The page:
This week, I invited one of my in-laws over because my husband told me that she is an interior designer.  I thought that she could help me choose paint colors for our walls and help me choose window treatments.  Before she arrived, I thought I did a pretty good job decorating our house.  Our house is warm and inviting.  The pictures on our walls tell our love story and it’s just a comfortable place to be—at least for us.  We don’t live in a huge, expensive house, but it suits us.

Well, after she arrived and went through every room, I had a laundry list of things I was doing wrong according to interior design standards.  First, I placed pictures too high on the wall.  I also chose the wrong style of frames.  I put too many small family pictures in too many different places.  And let’s not even get started on my existing window treatments.  I installed all of the blinds on the basement windows wrong and my curtains are a design don’t!  After she left, I felt pretty bad about my house and overwhelmed with the money that it was going to cost to bring my house up to “design code.” 
As I reflected on the experience and looked over our house again, I realized that our relative completely changed my perspective.  Her criticism made me feel bad about our home and even embarrassed.  Whereas prior to her coming, I was proud of our home.  She also briefly influenced our priorities.  She convinced me that the proper draperies and perfect positioning of pictures are top priorities.  For about 30 minutes, she sucked me into the idea of transforming our house into a show house.  I was completely drawn away from our family’s mission statement.  When we moved into the house, we decided that we want our home to be a place where people are moved by the peace and presence of God, not by cost or design of our material things.  Cultivating our marriage and relationship with our son is the top priority.  Decorating and design take a back seat.  We may not live in the most expensive house and we may not have a lot of fancy things, but we have the peace and love of God in our home.  Our home is place where we all want to be.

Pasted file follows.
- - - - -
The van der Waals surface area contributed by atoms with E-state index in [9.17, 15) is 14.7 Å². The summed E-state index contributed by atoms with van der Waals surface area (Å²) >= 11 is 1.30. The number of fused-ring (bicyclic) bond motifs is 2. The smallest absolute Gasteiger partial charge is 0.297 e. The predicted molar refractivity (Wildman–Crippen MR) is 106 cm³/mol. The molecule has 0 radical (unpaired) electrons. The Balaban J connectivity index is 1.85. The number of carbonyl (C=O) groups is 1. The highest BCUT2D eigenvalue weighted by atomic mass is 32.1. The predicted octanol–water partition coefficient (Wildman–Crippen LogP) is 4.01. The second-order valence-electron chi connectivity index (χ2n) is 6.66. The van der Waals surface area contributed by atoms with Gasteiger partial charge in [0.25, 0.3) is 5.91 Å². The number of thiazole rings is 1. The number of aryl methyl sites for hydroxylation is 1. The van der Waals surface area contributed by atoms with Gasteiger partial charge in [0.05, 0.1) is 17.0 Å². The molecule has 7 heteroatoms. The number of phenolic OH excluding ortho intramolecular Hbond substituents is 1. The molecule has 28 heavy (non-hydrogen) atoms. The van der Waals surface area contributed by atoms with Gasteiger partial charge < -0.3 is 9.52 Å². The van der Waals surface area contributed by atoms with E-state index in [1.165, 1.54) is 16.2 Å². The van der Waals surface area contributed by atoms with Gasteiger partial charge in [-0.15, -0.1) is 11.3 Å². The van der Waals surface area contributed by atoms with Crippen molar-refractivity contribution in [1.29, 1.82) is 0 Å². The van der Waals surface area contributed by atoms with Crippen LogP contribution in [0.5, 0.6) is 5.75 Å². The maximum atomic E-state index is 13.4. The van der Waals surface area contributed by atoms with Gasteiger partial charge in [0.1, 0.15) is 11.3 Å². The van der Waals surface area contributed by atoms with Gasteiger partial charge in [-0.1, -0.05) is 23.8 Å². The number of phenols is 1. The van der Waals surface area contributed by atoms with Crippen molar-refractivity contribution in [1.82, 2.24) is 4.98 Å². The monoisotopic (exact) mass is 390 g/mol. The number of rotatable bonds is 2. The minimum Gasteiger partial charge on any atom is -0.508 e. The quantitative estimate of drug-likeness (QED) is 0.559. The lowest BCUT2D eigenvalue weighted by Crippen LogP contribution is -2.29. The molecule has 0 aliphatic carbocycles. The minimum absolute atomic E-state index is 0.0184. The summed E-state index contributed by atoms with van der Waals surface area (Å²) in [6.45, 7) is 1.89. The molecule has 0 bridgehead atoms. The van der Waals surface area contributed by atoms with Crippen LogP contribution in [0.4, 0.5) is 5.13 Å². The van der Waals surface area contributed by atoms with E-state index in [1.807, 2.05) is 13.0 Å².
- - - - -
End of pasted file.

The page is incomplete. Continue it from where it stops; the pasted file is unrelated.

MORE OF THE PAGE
This experience reminds me of Matthew 23:25-28 when Jesus rebukes the scribes and Pharisees.  Jesus rebukes them because he says they clean the outside of the cup while neglecting the inside.  They dressed up to appear righteous and holy, but on the inside they were full of greed and self-indulgence.  Jesus goes on to call them whitewashed tombs.  When I think of our home, I don’t want our home to be a whitewashed tomb.  It’s beautiful in appearance, but full of contention and strife when the doors are closed.  I don’t want our home to be filled with fancy things, but my family is spiritually bankrupt.  I guess it’s nice to have a professionally designed home, but if the presence of God is not there, I don’t want to be there.

2 Replies to “Design or Divine”

  1. Good for you, realizing the trap of living up to the "design code" and getting right back to your priorities! Loved this post.

  2. Amen. Most people when they walk in might remark first about the beauty of the home, but they will return because of the beauty of His Spirit in you.

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